Astronaut Michael Collins, who died last week aged 90, had no patience with the soubriquet “the loneliest man in history”. What nonsense, he would say – just “phony philosophy”. The phrase was bestowed on him after the Apollo 11 space mission in 1969: while Neil Armstrong and Buzz Aldrin walked on the moon, Collins stayed in the spacecraft on his own, making 30 lunar orbits. During each 48-minute orbit, his radio would cut out – so he would sit, disconnected, staring at the dark side of the moon. Still, he was “not one iota lonely”, he insisted. He drank coffee and listened to Jonathan King’s song Everyone’s Gone to the Moon.
In his memoirs Collins reflected that viewing the world from afar might make politicians worry less about national borders: “I really believe that if the political leaders of the world could see their planet from a distance of 100,000 miles their outlook could be fundamentally changed.” More practically, he commented on the spacecraft’s urine receptacles. “There are three sizes of receivers (small, medium, large), which are always referred to in more heroic terms: extra large, immense, and unbelievable.”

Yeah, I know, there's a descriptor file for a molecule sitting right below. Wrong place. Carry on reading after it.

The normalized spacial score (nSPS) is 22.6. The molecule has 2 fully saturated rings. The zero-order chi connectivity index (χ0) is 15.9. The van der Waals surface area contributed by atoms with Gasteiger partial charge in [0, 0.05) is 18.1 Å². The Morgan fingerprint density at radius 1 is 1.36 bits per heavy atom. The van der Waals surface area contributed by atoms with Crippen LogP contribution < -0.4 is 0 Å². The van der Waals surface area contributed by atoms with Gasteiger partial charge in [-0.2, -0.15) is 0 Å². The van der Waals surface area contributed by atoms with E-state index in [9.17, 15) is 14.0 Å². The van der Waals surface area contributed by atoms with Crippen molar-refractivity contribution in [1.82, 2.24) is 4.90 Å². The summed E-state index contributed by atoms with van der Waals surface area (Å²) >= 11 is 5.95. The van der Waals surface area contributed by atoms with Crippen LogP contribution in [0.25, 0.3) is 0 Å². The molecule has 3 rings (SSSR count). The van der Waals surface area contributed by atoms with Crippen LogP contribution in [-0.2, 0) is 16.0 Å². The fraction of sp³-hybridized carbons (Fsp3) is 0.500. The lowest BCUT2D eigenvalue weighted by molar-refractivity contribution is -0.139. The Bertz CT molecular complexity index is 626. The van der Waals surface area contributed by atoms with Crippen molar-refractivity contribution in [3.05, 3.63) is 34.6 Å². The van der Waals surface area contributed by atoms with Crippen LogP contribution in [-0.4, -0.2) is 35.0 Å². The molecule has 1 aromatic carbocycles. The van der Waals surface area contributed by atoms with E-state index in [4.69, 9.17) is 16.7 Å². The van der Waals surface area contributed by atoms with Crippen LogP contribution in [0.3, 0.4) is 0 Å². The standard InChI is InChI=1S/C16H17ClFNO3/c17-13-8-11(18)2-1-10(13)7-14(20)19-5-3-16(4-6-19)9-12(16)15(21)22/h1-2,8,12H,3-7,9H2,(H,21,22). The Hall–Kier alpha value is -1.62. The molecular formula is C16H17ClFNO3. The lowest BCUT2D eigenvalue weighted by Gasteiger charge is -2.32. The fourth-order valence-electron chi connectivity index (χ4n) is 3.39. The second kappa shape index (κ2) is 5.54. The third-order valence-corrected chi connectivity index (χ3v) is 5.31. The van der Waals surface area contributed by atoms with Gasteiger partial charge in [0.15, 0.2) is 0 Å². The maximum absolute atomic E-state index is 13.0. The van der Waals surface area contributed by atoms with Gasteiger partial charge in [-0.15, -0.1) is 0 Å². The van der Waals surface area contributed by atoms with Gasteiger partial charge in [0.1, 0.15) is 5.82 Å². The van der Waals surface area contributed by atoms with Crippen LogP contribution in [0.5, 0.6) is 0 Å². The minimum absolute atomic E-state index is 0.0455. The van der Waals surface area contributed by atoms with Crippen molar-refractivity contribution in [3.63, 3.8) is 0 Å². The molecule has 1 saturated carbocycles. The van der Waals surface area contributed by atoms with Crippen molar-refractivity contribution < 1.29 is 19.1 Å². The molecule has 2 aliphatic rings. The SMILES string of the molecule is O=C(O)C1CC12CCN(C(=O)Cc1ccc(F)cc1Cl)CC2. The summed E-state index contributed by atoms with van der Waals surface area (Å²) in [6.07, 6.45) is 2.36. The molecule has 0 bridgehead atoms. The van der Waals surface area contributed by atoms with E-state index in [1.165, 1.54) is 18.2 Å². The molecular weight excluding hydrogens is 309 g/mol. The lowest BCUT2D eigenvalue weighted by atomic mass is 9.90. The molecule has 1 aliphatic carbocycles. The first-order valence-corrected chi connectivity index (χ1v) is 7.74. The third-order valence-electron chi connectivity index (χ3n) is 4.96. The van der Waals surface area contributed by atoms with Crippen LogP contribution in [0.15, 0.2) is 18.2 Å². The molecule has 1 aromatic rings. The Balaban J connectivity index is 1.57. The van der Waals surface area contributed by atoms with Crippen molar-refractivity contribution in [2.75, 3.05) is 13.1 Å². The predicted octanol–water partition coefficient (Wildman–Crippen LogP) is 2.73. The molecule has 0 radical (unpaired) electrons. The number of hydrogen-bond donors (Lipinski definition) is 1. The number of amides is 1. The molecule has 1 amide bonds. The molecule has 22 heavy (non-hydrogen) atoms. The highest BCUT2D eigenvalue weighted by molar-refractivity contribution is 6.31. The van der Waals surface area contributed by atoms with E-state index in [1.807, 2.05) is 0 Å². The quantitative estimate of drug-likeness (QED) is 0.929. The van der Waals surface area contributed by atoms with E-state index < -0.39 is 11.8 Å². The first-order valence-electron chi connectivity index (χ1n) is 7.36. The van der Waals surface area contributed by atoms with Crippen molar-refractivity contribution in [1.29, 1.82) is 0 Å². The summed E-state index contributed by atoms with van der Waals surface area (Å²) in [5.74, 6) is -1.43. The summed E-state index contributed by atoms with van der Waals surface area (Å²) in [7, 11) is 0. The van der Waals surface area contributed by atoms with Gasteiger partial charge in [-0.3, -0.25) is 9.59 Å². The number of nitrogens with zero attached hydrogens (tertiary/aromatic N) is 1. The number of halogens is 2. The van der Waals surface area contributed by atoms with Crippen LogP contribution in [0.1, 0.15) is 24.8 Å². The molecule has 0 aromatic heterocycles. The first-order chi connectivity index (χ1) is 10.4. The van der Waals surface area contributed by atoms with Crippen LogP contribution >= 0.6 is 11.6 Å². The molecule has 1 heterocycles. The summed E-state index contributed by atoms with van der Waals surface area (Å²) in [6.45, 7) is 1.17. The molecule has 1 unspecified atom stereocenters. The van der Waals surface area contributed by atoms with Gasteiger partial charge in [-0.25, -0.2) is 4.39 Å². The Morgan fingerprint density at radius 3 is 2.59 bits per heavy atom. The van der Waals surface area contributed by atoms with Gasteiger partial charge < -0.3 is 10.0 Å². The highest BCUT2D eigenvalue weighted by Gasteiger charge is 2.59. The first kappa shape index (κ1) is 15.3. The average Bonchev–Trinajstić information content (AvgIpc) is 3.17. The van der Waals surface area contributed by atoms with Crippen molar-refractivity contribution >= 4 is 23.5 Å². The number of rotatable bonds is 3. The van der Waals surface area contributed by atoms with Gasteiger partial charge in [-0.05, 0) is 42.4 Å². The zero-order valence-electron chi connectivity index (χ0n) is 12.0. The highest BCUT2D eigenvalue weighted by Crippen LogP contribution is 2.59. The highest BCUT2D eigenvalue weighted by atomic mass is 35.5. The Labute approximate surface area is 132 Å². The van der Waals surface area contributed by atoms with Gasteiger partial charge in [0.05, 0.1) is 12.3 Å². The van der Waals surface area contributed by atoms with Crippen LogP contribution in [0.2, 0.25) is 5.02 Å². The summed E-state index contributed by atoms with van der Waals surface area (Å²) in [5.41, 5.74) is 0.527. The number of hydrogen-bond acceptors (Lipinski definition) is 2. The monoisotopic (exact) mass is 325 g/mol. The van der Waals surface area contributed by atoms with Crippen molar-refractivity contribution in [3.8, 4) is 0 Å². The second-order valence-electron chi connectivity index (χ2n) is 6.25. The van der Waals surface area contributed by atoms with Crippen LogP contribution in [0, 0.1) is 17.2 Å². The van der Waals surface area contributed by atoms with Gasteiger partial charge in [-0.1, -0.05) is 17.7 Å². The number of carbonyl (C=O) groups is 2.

He never craved glory, said Aldrin in The Wall Street Journal. And when offered the chance to walk on the moon himself with Apollo 17, turned it down to be with his family. “I have seen the ultimate black of infinity in a stillness undisturbed by any living thing,” he said. It’s “a “precious thing that I will always carry with me”.